Bombay Bicycle Club

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About this artist

A melodic, guitar-driven indie rock outfit from North London, Bombay Bicycle Club emerged to critic and fan buzz with their 2009 debut, I Had the Blues But I Shook Them Loose. Blending together sensual, reverb-slicked post-punk sensibilities with the kind of bubbly, rhythmically adventurous quirkiness that evoked acts like Orange Juice, Bloc Party, and Vampire Weekend, Bombay Bicycle Club have remained critics’ darlings. They’ve also continued to grow, exploring electronic and dance influences on 2011′s A Different Kind of Fix as well as world influences on 2014′s So Long, See You Tomorrow.
Comprised of singer/guitarist Jack Steadman, guitarist Jamie MacColl, drummer Suren de Saram, and bassist Ed Nash, Bombay Bicycle Club initially came together in Crouch End in 2005 while Steadman, MacColl, and Saram were all students at University College School (attending at the same time as members of Cajun Dance Party). Initially calling themselves the Canals, they adopted different names over the course of the next year until Nash was brought on board in 2006, at which point the fledgling group dubbed themselves Bombay Bicycle Club in reference to an Indian restaurant chain. They entered Virgin Mobile’s “Road to V” battle-of-the-bands contest soon after, a move that would effectively launch them out of obscurity and into the spotlight as one of that year’s most hyped indie acts in Britain. They ended up winning the competition — which in previous years had been won by the likes of Young Knives — and were given a spot opening up V Festival that August.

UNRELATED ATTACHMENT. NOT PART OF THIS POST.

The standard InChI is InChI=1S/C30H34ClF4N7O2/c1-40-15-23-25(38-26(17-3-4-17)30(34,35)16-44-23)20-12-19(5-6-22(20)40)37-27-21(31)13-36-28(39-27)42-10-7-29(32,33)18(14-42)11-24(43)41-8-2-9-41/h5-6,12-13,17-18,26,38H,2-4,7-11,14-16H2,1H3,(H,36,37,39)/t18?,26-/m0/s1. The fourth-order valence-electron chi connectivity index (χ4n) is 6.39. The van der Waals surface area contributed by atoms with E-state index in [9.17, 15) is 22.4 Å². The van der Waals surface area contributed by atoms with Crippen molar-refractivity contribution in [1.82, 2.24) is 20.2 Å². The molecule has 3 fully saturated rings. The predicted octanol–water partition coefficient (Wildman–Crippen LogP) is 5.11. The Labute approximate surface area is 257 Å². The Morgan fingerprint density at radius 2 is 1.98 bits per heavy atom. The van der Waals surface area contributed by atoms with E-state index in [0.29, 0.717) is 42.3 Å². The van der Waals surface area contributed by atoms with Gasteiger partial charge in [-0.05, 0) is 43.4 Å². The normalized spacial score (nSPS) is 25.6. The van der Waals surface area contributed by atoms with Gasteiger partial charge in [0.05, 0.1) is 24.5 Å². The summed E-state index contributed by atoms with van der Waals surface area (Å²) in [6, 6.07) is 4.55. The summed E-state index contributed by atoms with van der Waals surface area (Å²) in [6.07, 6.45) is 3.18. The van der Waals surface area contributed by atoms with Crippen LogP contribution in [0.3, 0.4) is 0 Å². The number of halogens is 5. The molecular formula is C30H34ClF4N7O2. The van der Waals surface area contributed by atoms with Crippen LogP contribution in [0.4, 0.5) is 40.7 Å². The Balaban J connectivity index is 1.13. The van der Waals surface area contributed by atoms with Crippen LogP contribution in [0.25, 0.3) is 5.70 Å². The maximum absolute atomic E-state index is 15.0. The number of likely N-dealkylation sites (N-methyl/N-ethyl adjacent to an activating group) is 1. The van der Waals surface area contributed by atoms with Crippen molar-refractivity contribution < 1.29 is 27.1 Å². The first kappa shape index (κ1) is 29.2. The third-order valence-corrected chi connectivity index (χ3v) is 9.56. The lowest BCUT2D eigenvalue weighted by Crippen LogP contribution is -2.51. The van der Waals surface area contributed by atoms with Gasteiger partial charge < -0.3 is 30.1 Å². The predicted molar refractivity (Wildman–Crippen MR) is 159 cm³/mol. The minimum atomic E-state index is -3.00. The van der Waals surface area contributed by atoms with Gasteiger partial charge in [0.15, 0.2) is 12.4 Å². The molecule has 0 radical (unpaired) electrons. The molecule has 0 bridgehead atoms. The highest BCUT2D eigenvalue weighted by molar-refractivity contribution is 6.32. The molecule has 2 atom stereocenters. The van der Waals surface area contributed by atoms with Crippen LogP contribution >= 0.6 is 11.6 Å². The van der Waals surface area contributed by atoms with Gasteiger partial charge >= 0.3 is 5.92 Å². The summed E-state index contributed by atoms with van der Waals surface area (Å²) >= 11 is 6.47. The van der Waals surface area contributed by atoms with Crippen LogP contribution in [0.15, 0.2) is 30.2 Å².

A flurry of offers from several big labels came in, but Bombay Bicycle Club opted to self-release their first disc on their homegrown label, Mmm…. Produced by Jim Abiss (who’d previously worked with the Arctic Monkeys), Bombay Bicycle Club’s debut EP, The Boy I Used to Be, was released in February 2007; the disc was given a warm critical reception, notably from the folks at NME. Another EP, How We Are, was released that October, debuting in the number two spot on the U.K. indie singles chart. The bandmembers graduated upper secondary school the following June, and the rest of their summer was dominated by the release of a new single, “Evening/Morning” (released on the Young and Lost Club label), and a flurry of U.K. tour dates. Teaming up once again with Abiss, they recorded their debut album at Konk Studios that fall.
Bombay Bicycle Club signed with Island Records as 2008 came to a close; their debut full-length on the label, I Had the Blues But I Shook Them Loose, was released the following summer. The album was well received and helped to win them the Best New Band award at the 2010 NME Awards. In July 2010, Bombay Bicycle Club released their sophomore effort, Flaws, which found the bandmates unplugging their instruments and recording acoustic songs, including a cover of Joanna Newsom’s “Swansea.” The following year, they returned to a fully electric sound with the release of the Abiss-produced A Different Kind of Fix. The plugged-in pop/rock approach was evident on the atmospheric dance-oriented leadoff single, “Shuffle.”
In 2014, Bombay Bicycle Club released the hypnotic So Long, See You Tomorrow, featuring songs influenced by Steadman’s trip through Europe and India. The album reached number one on the Billboard Heatseekers Albums chart and number 14 on the Alternative Albums chart. Following a tour in support of the record, the group went on indefinite hiatus in 2016 to focus on personal projects. The following year, Nash released the solo album The Pace of the Passing, under the name Toothless. Steadman also emerged with his own Mr. Jukes project, issuing the LP God First.
The group eventually reunited, and in January 2020 Bombay Bicycle Club returned with their fifth studio album, Everything Else Has Gone Wrong, which included the single “Eat, Sleep, Wake (Nothing But You).” ~ Matt Collar